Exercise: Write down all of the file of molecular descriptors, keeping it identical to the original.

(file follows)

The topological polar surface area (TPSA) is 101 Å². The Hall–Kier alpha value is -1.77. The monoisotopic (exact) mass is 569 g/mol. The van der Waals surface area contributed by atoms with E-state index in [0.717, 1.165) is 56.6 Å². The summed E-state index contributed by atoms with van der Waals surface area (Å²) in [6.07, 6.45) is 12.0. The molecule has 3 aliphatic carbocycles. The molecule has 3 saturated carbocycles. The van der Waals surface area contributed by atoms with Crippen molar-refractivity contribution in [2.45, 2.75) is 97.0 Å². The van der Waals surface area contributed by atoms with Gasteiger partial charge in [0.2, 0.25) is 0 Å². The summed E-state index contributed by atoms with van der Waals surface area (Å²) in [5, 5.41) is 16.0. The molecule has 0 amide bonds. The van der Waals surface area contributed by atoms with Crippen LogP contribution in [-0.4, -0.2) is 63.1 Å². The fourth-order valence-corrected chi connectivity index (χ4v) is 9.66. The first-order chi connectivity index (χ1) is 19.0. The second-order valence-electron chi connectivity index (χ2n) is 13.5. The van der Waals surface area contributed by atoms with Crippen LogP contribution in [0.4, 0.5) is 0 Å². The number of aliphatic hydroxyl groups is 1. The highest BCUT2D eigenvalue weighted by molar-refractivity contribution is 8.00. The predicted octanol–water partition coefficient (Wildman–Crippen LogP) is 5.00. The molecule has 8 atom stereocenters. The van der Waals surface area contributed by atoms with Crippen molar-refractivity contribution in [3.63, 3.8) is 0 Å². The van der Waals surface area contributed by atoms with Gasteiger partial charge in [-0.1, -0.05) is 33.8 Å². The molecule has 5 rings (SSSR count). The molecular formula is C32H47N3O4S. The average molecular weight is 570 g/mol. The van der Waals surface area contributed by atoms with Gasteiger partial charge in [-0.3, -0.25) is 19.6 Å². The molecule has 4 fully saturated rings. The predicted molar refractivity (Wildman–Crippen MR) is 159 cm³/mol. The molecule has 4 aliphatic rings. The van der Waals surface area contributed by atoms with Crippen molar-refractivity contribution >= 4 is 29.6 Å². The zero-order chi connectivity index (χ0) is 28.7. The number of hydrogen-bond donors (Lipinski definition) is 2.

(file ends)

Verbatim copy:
The topological polar surface area (TPSA) is 101 Å². The Hall–Kier alpha value is -1.77. The monoisotopic (exact) mass is 569 g/mol. The van der Waals surface area contributed by atoms with E-state index in [0.717, 1.165) is 56.6 Å². The summed E-state index contributed by atoms with van der Waals surface area (Å²) in [6.07, 6.45) is 12.0. The molecule has 3 aliphatic carbocycles. The molecule has 3 saturated carbocycles. The van der Waals surface area contributed by atoms with Crippen molar-refractivity contribution in [2.45, 2.75) is 97.0 Å². The van der Waals surface area contributed by atoms with Gasteiger partial charge in [0.2, 0.25) is 0 Å². The summed E-state index contributed by atoms with van der Waals surface area (Å²) in [5, 5.41) is 16.0. The molecule has 0 amide bonds. The van der Waals surface area contributed by atoms with Crippen LogP contribution in [-0.4, -0.2) is 63.1 Å². The fourth-order valence-corrected chi connectivity index (χ4v) is 9.66. The first-order chi connectivity index (χ1) is 19.0. The second-order valence-electron chi connectivity index (χ2n) is 13.5. The van der Waals surface area contributed by atoms with Crippen LogP contribution in [0.4, 0.5) is 0 Å². The number of aliphatic hydroxyl groups is 1. The highest BCUT2D eigenvalue weighted by molar-refractivity contribution is 8.00. The predicted octanol–water partition coefficient (Wildman–Crippen LogP) is 5.00. The molecule has 8 atom stereocenters. The van der Waals surface area contributed by atoms with Crippen molar-refractivity contribution in [3.63, 3.8) is 0 Å². The van der Waals surface area contributed by atoms with Gasteiger partial charge in [-0.1, -0.05) is 33.8 Å². The molecule has 5 rings (SSSR count). The molecular formula is C32H47N3O4S. The average molecular weight is 570 g/mol. The van der Waals surface area contributed by atoms with Gasteiger partial charge in [-0.3, -0.25) is 19.6 Å². The molecule has 4 fully saturated rings. The predicted molar refractivity (Wildman–Crippen MR) is 159 cm³/mol. The molecule has 4 aliphatic rings. The van der Waals surface area contributed by atoms with Crippen molar-refractivity contribution >= 4 is 29.6 Å². The zero-order chi connectivity index (χ0) is 28.7. The number of hydrogen-bond donors (Lipinski definition) is 2.